Data were collected on the Sunshine Coast region in Queensland, Australia (-26.65o S, 153.07o E), from February – April 2019. All methods were carried out in accordance with relevant guidelines and regulations. All experimental protocols and methods were approved and carried out in compliance with the ARRIVE guidelines under the approval of the University of the Sunshine Coast (USC) Animal Ethics permit (ANA/16/109T); Human Ethics permit (A181114) and in conjunction with the Sunshine Coast Council (SCC) Local Law permit (OM18/19).
Animals used in the trials
We recruited 10 domestic cats through an approved media release (males n = 8; females n = 4; weight 2.8–8.4 kg; Age 1.5–12 years; body length 38–53 cm; foreleg length 16–19 cm). As per the Sunshine Coast Council local law requirements, all cats had to be neutered, registered and microchipped to participate in the study.
We fitted each cat with a retail harness, to which we attached a tri-axial accelerometer (AX3; Axivity, Newcastle University, UK; 23 x 32.5 x 8.9 mm; 11 g) using cable ties (Fig. 1a). The accelerometer was initialised using the Open Movement Graphical User Interaction application (OMGUI; V22.214.171.124). Because a trade-off exists between data resolution and battery life, we logged data at 50 Hz and with a dynamic range of ± 8 g, with a 13-bit resolution, similar to a previous study (Godfrey et al. 2015). When combined with the in-built memory storage capacity of 512 MB, and battery limitations, this configuration resulted in a maximum of 8 − 14 days of data collection. The quartz Real Time Clock (RTC) and calendar provided a timestamp with a frequency of 32.768 kHz and a precision of ± 50 ppm, with manufacturer specifications indicating a drift of 0.18 seconds per hour. To overcome this drift over the eight days, we calibrated devices by video recording the signals of five claps/taps on the device, at the start and end of each individual data collection period, and also at random times during the day.
We positioned the accelerometer on the scapular brace-strap of the harness, inverted such that the accelerometer was on the sternum of the cat (Fig. 1a–c). Field trials over four months on four cats in the study determined that this position, in comparison with mounting on the dorsal cranial median plane, did not interfere with the animals’ balance; it also removed all of the abnormal movement behaviours and unnecessary discomfort to the cat (Ryan et al., 2013). The positioning of the logging device on the frontal anterior, median plane, resulted in the primary axis for fore-aft (surge), lateral (sway) and dorso-ventral (heave) movement to be reflected in the X, Y and Z signals, respectively (Fig. 1c).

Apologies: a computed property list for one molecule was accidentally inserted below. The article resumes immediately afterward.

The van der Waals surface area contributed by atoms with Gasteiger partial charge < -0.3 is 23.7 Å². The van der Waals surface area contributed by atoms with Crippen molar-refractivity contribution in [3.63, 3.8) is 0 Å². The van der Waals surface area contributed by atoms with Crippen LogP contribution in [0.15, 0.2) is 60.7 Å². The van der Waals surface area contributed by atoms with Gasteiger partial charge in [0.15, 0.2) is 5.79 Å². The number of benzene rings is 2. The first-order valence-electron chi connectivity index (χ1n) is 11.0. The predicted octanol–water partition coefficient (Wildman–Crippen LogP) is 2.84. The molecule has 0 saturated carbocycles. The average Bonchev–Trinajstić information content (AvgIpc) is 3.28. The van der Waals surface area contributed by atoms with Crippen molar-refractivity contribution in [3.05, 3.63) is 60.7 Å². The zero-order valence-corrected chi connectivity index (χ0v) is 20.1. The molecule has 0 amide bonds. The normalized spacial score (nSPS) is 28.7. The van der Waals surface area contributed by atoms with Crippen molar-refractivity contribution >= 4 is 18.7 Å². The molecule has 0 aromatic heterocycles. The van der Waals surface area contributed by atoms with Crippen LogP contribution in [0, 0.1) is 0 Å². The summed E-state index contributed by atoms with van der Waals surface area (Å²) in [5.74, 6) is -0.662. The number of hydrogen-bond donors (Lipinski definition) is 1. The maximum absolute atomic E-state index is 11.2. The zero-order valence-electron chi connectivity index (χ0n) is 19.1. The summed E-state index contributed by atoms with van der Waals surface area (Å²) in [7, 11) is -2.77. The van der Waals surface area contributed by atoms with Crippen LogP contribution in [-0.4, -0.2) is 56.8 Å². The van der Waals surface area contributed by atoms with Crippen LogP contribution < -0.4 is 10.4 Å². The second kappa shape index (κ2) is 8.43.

The accelerometer harness was used in conjunction with the CatBib™ for the relevant treatment periods. The total combined weight of the harness, accelerometer and Catbib™ came to 34.1 g, all cats weighed 2.8 kg or more, weight of equipment did not weigh above 1.2% of total body weight of any cats studied. The CatBib™ is a prey protector device, manufactured from a lightweight, washable neoprene material, that is attached to a cat’s safety collar (Fig. 1b). The dimensions of the bib are 17.5 mm x 17.5 mm x 6.5 mm, with a total mass of 23.1 g and it is purple in colour. All cats adjusted to the harness and CatBib™ within the first hour of deployment and no subsequent adjustments were required. All cats had unrestricted access to roam freely outside during the eight days of field trials.
To capture training data, each cat was filmed with a GoPro + 3 Hero device (H.264–1920 x 1080; f/2.8; 60 fps), undertaking natural or stimulated active behaviours through play (Fig. 1b). These activities or behaviours were manually documented to track the activity, date and the timestamps. We conducted two treatments over the eight days: in the first, cats were fitted with CatBib™, whereas in the other, bibs were not worn. Each treatment was conducted for four consecutive days, and the sequence of treatments for each cat was randomised. The accelerometer device on the harness was left on the cats for the entire field trial and recorded continuously for the eight days (~ 192 hrs per cat; total = 2304 hrs).
Each accelerometer trace file was exported as a raw binary file through OMIGUI and imported into a custom-built MATLAB GUI. To build our training dataset, the video file timestamp information, determined using Mediainfo (version 18.08, 2018; Martinez et al. 2002), was used to define the start time for a subset of the accelerometer trace, and the video length to define the end point (Supp. Figure 1). Offsets between the accelerometer trace and video files were determined using the closest calibrated tap signal trace for each day. We were able to watch each video file in synchrony with the accelerometer trace, and manually annotate each movement/activity from the video files to the accelerometer subset (Clemente et al., 2016) (Supp. 1.1. Matlab interface instructions) (Supp. Figure 1).
We grouped activities according to behaviour into three classes: Sedentary, Eating and Locomotive and Hunting. We further subdivided each group into behaviours. Sedentary included lying, sitting, grooming and watching; Eating and Locomotive included – eating/drinking, walking, trotting; and for Hunting – galloping, jumping, pouncing, swatting, biting/holding (Supp. Table 1).